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ICC Note: If the Chinese government thinks it can prevent the world from knowing about its human rights abuses by preventing the travel of human rights lawyers, it is seriously mistaken.  It therefore seems the travel ban is intended more to punish those who dare to disagree with the party in power.

By Didi Kirstin Tatlow, Sinosphere

08/24/2015 China (

Last Thursday, with their bags all checked in at Beijing Capital International Airport for their flight to New York, Liang Xiaojun, his wife and their 8-year-old son lined up at passport control.

They were headed to Columbia University, where Mr. Liang, a lawyer and founding member of the group China Against the Death Penalty, was to study “for a semester, or perhaps longer,” he said in an interview in Beijing on Monday.

This message on Mr. Liang’s Twitter account describes how he was stopped and told he could not leave the country. “I had prepared myself psychologically early on,” he wrote. “But it hurts that a child’s young spirit must face the reality of a cruel dictatorship.”

Mr. Liang is part of a large circle of human rights lawyers in China, hundreds of whom have been questioned or detained since early July in a nationwide crackdown on civil rights lawyers and their associates.

At the checkpoint, Mr. Liang handed over the family’s passports. The immigration officer cleared his wife and his son.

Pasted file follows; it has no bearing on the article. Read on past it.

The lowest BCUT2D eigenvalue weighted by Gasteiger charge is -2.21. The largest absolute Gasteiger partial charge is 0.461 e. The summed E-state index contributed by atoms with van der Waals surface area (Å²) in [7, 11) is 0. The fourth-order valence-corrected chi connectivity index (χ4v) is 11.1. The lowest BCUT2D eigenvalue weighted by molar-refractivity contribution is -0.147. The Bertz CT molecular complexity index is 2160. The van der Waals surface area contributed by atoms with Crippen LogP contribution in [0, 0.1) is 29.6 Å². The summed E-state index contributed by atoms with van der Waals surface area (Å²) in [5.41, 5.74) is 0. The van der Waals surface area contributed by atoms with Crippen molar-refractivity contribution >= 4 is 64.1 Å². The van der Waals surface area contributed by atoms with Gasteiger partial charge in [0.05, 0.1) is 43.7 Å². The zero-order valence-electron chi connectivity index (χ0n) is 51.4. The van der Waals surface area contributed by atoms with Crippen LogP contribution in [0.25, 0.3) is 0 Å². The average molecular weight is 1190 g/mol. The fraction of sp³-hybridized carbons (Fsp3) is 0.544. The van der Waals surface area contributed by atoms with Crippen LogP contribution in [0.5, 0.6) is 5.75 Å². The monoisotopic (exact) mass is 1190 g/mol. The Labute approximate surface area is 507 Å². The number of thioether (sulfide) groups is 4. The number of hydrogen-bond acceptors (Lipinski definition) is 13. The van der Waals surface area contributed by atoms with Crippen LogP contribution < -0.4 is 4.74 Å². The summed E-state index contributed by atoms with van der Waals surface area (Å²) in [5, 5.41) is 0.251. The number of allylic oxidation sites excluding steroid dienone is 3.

Then the officer picked up Mr. Liang’s passport, typed into the computer and said, “There are some things we need to check here.” He asked Mr. Liang to step aside.

“I waited half an hour,” Mr. Liang said. “I was anxious because I knew they might not let me out. But I had also come prepared that this might happen.”

Officials told Mr. Liang that on orders from the Beijing Public Security Bureau, he could not leave the country.

“They said I might endanger national security,” Mr. Liang said.

He said he believed the order may have originated with the Public Security Bureau in Tianjin, a city about 90 miles southeast of Beijing, where many of the lawyers are detained and which many lawyers see as the center of the crackdown.

“If the Tianjin Public Security Bureau issues a nationwide order, then the public security bureaus in other cities have to obey,” he said.

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